FedEx CEO Fred Smith believes a U.S.-China deal is more likely than a dogfight.
Since the election of Donald Trump to the U.S. presidency, much has been said and written about the potential for a trade war between China and the United States. The President’s America-first policy appears to reject the principles of globalism, practiced by most captains of industry since the Second World War.
Some people say a trade war is likely. Some say Donald Trump’s approach is right. Others want to stop him. Disney CEO Bob Iger says a U.S.-China trade war will hurt the U.S. Others say China will hurt more.
At a Fortune Global Forum dinner held in New York City last night, FedEx CEO Fred Smith weighed in. There’s a good reason both countries are acting the way that they are, he told Fortune editor Alan Murray, and the macro trends are more important than the political posturing. Bottom line? It takes two to tango, and the dance is more likely to end in a deal than a dogfight.
An excerpt of their conversation follows, lightly edited for clarity.
Murray: I’d like to start by asking you, where are we? I mean, we just had this election where President Trump attacked trade agreements, the North American Free Trade Agreement, the TPP Agreement. And really attacked globalization, the sort of foundations of what’s been driving the global economy for the last few decades. What do you make of that?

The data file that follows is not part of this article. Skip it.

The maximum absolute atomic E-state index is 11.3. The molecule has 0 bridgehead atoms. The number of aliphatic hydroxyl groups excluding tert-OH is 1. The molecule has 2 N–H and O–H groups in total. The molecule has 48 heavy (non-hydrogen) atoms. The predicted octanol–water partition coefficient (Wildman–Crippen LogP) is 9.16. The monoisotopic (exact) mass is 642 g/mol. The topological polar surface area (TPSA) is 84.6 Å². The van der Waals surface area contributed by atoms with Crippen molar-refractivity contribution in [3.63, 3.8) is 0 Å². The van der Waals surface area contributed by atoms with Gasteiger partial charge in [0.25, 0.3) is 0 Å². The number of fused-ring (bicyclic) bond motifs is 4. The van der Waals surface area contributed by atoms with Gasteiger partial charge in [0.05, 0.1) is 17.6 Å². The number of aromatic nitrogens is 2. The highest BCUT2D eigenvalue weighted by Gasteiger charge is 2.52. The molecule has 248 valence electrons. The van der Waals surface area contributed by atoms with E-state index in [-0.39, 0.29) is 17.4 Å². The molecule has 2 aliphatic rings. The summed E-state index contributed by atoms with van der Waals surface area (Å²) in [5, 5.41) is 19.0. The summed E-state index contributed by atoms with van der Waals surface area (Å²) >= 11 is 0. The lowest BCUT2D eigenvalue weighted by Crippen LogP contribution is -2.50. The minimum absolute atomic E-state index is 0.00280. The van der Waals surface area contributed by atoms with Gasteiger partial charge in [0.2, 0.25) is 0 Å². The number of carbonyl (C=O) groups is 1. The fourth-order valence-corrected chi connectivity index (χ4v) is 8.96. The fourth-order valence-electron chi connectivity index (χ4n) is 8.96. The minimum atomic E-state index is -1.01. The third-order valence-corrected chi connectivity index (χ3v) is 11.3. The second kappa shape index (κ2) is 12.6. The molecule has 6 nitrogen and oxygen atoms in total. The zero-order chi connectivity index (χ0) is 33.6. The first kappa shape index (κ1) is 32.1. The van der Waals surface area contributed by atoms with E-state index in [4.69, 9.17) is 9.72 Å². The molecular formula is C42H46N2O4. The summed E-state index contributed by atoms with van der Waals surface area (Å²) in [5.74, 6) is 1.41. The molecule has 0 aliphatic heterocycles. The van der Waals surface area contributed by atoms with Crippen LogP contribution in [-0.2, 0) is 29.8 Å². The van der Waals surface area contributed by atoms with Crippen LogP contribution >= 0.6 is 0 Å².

Smith: Well first, Alan, I disagree with the proposition that global markets and free trade has been bad for the United States. I think quite the contrary, it’s been a great thing for the country.
Anybody sitting in this room that has an American passport has got to recognize that 95% of the customers that are potentially out there for businesses don’t have that same passport. They’re citizens of other countries.
So trade is an essential part of the U.S. economic landscape. About 25.5% of our total economic activity is trade. It’s not reported that way in the GDP statistics, which is one of the problems, because it makes imports sort of disappear or seem to be a negative.
When in fact the average family in the United States, a family of four, gets about $12,000 of benefit by goods that they would have to pay much more for had we not promoted trade.